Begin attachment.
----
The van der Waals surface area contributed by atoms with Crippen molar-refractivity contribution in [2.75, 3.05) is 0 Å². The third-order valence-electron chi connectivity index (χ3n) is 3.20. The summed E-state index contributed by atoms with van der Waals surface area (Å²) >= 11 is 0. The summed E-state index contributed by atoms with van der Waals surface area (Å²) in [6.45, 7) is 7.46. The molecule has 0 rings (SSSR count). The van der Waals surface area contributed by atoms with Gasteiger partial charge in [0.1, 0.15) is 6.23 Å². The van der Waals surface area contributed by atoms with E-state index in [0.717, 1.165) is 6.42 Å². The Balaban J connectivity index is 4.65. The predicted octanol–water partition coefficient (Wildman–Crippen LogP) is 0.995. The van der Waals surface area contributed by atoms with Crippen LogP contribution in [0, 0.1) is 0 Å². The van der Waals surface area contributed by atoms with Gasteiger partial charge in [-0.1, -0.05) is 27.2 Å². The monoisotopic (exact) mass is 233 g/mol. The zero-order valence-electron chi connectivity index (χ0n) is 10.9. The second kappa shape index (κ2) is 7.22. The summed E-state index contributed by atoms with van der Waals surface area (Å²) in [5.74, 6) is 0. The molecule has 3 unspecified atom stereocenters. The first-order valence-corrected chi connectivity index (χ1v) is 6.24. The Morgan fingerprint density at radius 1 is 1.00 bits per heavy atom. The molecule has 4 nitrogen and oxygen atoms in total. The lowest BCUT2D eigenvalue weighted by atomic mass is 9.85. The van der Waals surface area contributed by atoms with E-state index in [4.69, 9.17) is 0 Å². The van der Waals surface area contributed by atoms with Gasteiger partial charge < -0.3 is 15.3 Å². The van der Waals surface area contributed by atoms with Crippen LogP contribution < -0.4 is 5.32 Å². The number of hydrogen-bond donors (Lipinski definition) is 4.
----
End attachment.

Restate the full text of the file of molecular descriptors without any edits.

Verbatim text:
The van der Waals surface area contributed by atoms with Crippen molar-refractivity contribution in [2.75, 3.05) is 0 Å². The third-order valence-electron chi connectivity index (χ3n) is 3.20. The summed E-state index contributed by atoms with van der Waals surface area (Å²) >= 11 is 0. The summed E-state index contributed by atoms with van der Waals surface area (Å²) in [6.45, 7) is 7.46. The molecule has 0 rings (SSSR count). The van der Waals surface area contributed by atoms with Gasteiger partial charge in [0.1, 0.15) is 6.23 Å². The van der Waals surface area contributed by atoms with E-state index in [0.717, 1.165) is 6.42 Å². The Balaban J connectivity index is 4.65. The predicted octanol–water partition coefficient (Wildman–Crippen LogP) is 0.995. The van der Waals surface area contributed by atoms with Crippen LogP contribution in [0, 0.1) is 0 Å². The van der Waals surface area contributed by atoms with Gasteiger partial charge in [-0.1, -0.05) is 27.2 Å². The monoisotopic (exact) mass is 233 g/mol. The zero-order valence-electron chi connectivity index (χ0n) is 10.9. The second kappa shape index (κ2) is 7.22. The summed E-state index contributed by atoms with van der Waals surface area (Å²) in [5.74, 6) is 0. The molecule has 3 unspecified atom stereocenters. The first-order valence-corrected chi connectivity index (χ1v) is 6.24. The Morgan fingerprint density at radius 1 is 1.00 bits per heavy atom. The molecule has 4 nitrogen and oxygen atoms in total. The lowest BCUT2D eigenvalue weighted by atomic mass is 9.85. The van der Waals surface area contributed by atoms with E-state index in [4.69, 9.17) is 0 Å². The van der Waals surface area contributed by atoms with Gasteiger partial charge < -0.3 is 15.3 Å². The van der Waals surface area contributed by atoms with Crippen LogP contribution < -0.4 is 5.32 Å². The number of hydrogen-bond donors (Lipinski definition) is 4.